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DEC – 6 2002




JOHN D. JACOBS, Cal. Bar #134154


Federal Trade Commission

10877 Wilshire Blvd., Ste. 700

Los Angeles, CA 90024

(310)  824-4343 (voice)

(310)  824-4380 (fax)


Attorneys for Plaintiff FTC






Case No. 02-9270













DEC 20 2002





Pursuant to 28 U.S.C. Section 1746

  1. My name is Dr. Peter J. Vander Nat, Ph.D. I have a doctoral degree in economics from the University of Notre Dame. I am an economist employed by the Federal Trade Commission, and for approximately fourteen years I have advised the Commission on consumer protection matters. A true and correct copy of my resume is attached (Exhibit 1). Prior to this matter, I have served as the Commission’s expert witness in a number of pyramid scheme matters. Over the last three years, I have testified in federal district court regarding three pyramid cases: FTC v. Equinox International Corp. (CV-S-99-0969-JBR (RLH)) (D.NV); FTC v. Five-Star Auto Club (99-CV-1693 (CM) (S.D. NY); and FTC v. SkyBiz.Com, Inc. (01-CV-0396-EA (X)) (N.D. OK). In each of these matters I testified that the ostensible business opportunity was a pyramid scheme.
  2. In preparing my declaration on Trek Alliance, Inc. (“Trek” or “the company”), I have examined a variety of materials. These include Internet materials that explain the company’s program; the Trek Pay Plan; the company’s Policies and Procedures; a number of Trek Revenue Disclosure Statements; transcripts of sales presentations and training seminars given by company representatives; declarations from former Trek distributors; and certain company business records received by way of the State of Maryland.
  3. This declaration has three parts. In the first part, I summarize my conclusions regarding Trek Alliance. In the second part, I describe in general terms the main elements of a pyramid scheme, including the considerable harm caused by such schemes. In the third part, I apply the criteria regarding pyramid schemes to Trek and I give the analysis on which my conclusions are based. There are also vigorous appendices, including one regarding the mathematics of pyramids.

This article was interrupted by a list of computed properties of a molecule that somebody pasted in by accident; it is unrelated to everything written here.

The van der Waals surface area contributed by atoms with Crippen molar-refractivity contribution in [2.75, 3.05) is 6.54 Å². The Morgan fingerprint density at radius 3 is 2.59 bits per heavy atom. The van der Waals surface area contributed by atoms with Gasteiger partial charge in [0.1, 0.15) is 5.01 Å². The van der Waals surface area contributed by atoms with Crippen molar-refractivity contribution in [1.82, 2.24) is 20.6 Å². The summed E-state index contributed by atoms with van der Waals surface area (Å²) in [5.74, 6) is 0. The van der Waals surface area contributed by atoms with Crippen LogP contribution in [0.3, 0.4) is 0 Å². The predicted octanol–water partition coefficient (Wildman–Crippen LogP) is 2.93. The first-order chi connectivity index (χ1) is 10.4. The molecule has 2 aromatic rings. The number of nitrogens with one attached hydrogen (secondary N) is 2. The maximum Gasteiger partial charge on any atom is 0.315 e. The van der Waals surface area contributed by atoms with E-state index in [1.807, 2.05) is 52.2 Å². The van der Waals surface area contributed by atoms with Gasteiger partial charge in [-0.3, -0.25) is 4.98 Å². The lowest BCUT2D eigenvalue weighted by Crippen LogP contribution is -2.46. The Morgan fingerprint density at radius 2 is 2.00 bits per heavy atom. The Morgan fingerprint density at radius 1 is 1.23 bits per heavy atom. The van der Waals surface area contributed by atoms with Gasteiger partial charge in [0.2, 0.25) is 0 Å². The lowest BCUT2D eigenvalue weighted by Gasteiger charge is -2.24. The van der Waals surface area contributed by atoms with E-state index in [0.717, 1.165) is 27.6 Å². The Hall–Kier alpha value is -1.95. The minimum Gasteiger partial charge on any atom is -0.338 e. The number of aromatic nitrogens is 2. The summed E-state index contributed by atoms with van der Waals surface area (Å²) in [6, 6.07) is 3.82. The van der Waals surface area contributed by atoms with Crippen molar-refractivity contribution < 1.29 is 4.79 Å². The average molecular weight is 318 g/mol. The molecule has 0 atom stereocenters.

Part I: Summary of Conclusions

  1. Trek Alliance presents itself as a multi-level marketing program (MLM) by which its distributors can obtain substantial earnings. In the company’s Policies and Procedures, Trek emphasizes the role of retail sales and states:

Trek’s sales and marketing program is based upon retail sales to the ultimate       consumer. Every aspects of the program is designed to assist our Independent           Representatives in the marketing of fine products and services to the general           consuming public.


In reality, retail sales do not play any significant role in Trek’s program. Although the company has certain rules regarding retail requirements (the “6 retail sales rule” and “70% rule” explained below), it is very likely that Trek does not enforce these rules; moreover, even if they were enforced, these rules would not lead to any significant retail sales. I believe the level of retail activity is exemplified by certain data received from the State of Maryland which show that, relative to all Trek product sold in Maryland (approximately $1.8 million in total), recorded retail sales to the general public amounted to less than 2%. For reasons explained below, retail activity (whether in Maryland or in another state) is not likely to be significantly greater than the amount for which Trek has records.

  1. Instead of an emphasis on retailing, Trek gives its distributors a Pay Plan under which the various positions and the related earnings hinge critically on the ongoing recruitment of new distributors. Under several optimal scenarios in which the distributors do exactly what is needed to obtain the rewards proposed by the Pay Plan, approximately 98.8% to 99.6% fail to achieve any earnings.[1] These results come from the very structure of the Pay Plan. It is also shown from earnings data that the vast majority of distributors do not, in fact, obtain any earnings from the Pay Plan.[2] And for the majority of distributors who do not obtain some earnings, approximately 90% of these do not receive sufficient earnings from the Pay Plan to recoup regular monthly business expenses that they incur in actively pursuing Trek’s program.
  2. I have considered a base of some 22,281 Trek distributors (since inception, all those who joined by the close of year 2001). Upon applying conservative assumptions about business expenses and upon also including all who had earned nothing from the Pay Plan, I estimate that in all likelihood more than 96% of Trek distributors experienced business failure. For those who joined during 2001 (nearly 6,100 distributors), I estimate that more than 99% experienced failure. From all of the above considerations, I conclude Trek Alliance is a pyramid scheme.


Part II: The General Elements of a Pyramid Scheme